New York Employment Law Blog

Friday, May 20, 2016

The DOL Issues The Final Overtime Rule For White Collar Exemptions

As indicated in my prior posts, new changes were proposed by the United States Department of Labor’s Wage and Hour Division (the “DOL”) for “white collar” exemptions under the Fair Labor Standards Act – being the executive, administrative, professional and highly-compensated employee exemptions.  The changes have now been approved.

On December 1, 2016, the final rule will go into effect, which is anticipated to affect over 4 million salaried workers.  Here are some highlights of the rule:

  • The salary threshold for white collar employees will increase to $47,476 per year (or $913 per week), which is an increase from the current salary of $23,660 per year (or $455 per week). 
  • The salary threshold for highly compensated employees will increase to $134,004 per year, up from $100,000 per year. 
  • Non-discretionary bonuses, incentive payments and commissions may count for up to 10% of the minimum salary, provided these amounts are paid at least quarterly.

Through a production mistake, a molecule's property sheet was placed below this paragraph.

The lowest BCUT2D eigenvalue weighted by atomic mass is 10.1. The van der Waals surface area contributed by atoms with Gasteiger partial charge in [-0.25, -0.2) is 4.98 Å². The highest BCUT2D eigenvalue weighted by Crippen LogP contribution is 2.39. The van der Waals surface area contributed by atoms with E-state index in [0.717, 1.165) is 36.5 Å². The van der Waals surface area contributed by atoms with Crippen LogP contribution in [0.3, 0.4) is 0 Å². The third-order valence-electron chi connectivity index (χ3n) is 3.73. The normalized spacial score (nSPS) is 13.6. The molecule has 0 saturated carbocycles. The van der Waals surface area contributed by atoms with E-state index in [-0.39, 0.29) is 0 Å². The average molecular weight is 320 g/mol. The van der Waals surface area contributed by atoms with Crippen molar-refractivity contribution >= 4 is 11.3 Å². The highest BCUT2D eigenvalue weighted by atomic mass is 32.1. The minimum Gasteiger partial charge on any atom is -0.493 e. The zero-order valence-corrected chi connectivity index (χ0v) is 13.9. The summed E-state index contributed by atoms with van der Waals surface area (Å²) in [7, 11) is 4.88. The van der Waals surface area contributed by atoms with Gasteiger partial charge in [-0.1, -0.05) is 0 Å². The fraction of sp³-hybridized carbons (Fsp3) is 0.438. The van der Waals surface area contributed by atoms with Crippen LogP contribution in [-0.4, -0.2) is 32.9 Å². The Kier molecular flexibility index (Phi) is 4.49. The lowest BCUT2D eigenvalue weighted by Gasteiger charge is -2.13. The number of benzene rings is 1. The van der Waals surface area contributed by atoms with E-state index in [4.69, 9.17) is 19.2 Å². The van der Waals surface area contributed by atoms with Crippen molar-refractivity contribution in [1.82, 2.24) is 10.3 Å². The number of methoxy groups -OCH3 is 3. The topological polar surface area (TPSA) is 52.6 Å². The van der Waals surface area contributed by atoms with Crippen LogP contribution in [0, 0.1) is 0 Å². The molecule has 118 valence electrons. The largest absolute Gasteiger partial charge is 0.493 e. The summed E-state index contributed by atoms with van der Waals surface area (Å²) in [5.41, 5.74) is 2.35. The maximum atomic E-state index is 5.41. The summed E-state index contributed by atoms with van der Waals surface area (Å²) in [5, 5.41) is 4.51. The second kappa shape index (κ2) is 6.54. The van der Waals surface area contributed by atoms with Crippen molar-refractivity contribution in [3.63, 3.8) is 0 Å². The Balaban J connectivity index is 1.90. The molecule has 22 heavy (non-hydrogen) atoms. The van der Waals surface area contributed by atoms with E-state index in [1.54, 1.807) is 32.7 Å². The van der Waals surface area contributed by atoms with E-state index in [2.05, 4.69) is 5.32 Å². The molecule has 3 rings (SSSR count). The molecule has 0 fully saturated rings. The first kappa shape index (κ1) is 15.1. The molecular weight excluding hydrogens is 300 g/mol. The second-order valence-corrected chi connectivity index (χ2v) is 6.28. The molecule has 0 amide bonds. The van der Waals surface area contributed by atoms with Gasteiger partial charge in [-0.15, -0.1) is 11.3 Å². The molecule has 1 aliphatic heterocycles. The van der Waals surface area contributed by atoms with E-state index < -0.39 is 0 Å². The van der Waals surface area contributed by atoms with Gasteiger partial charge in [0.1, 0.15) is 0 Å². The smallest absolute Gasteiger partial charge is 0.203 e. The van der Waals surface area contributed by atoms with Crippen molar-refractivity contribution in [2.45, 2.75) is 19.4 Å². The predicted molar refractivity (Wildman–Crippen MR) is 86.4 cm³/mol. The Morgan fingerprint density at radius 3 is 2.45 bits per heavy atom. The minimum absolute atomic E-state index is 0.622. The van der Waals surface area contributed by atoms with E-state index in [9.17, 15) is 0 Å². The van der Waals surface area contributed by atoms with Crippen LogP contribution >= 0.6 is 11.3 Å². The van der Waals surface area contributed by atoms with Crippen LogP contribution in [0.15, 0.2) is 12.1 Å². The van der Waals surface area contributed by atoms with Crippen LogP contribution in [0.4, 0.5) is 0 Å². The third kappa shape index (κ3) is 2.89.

Moving forward, instead of waiting to catch up with the times in one fell swoop, the new minimum salary levels will be adjusted every three years, beginning January 1, 2020.  This adjustment will be tied to the 40th percentile of full-time salaried workers based on a certain census.  It is anticipated that the minimum salary will go up to $51,168 per year in 2020.  As for highly compensated employees, this will be based on the 90th percentile of the same census, which is anticipated to increase to $147,524 in 2020.

Notably, there were no changes to the duties tests for the white collar exemptions. 

What’s the fallout?  Employers will now have to assess whether they will convert their exempt employees to non-exempt by paying them an hourly wage, or increase the salary to meet the new threshold.  Converting employees can be complicated, as many employers did not track time for exempt employees.  Given the December 1, 2016 effective date, employers should start tracking time for employees who they will not want to increase to the new salary threshold, in order to accurately assess an hourly rate (and overtime rate if applicable).  

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